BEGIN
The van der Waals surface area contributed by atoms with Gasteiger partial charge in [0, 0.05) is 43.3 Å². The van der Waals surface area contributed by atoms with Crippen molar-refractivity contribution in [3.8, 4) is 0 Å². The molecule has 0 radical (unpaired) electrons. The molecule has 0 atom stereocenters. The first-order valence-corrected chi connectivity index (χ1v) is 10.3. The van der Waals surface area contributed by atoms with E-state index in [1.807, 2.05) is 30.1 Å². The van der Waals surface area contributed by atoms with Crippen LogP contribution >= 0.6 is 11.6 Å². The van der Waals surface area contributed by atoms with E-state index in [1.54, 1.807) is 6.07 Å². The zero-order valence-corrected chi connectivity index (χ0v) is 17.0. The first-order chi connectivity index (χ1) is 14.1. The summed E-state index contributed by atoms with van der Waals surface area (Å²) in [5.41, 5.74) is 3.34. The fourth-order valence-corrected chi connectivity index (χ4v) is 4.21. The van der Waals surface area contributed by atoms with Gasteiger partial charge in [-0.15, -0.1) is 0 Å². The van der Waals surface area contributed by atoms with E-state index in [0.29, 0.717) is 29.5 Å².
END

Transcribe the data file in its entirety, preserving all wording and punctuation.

The van der Waals surface area contributed by atoms with Gasteiger partial charge in [0, 0.05) is 43.3 Å². The van der Waals surface area contributed by atoms with Crippen molar-refractivity contribution in [3.8, 4) is 0 Å². The molecule has 0 radical (unpaired) electrons. The molecule has 0 atom stereocenters. The first-order valence-corrected chi connectivity index (χ1v) is 10.3. The van der Waals surface area contributed by atoms with E-state index in [1.807, 2.05) is 30.1 Å². The van der Waals surface area contributed by atoms with Crippen LogP contribution >= 0.6 is 11.6 Å². The van der Waals surface area contributed by atoms with E-state index in [1.54, 1.807) is 6.07 Å². The zero-order valence-corrected chi connectivity index (χ0v) is 17.0. The first-order chi connectivity index (χ1) is 14.1. The summed E-state index contributed by atoms with van der Waals surface area (Å²) in [5.41, 5.74) is 3.34. The fourth-order valence-corrected chi connectivity index (χ4v) is 4.21. The van der Waals surface area contributed by atoms with Gasteiger partial charge in [-0.15, -0.1) is 0 Å². The van der Waals surface area contributed by atoms with E-state index in [0.29, 0.717) is 29.5 Å².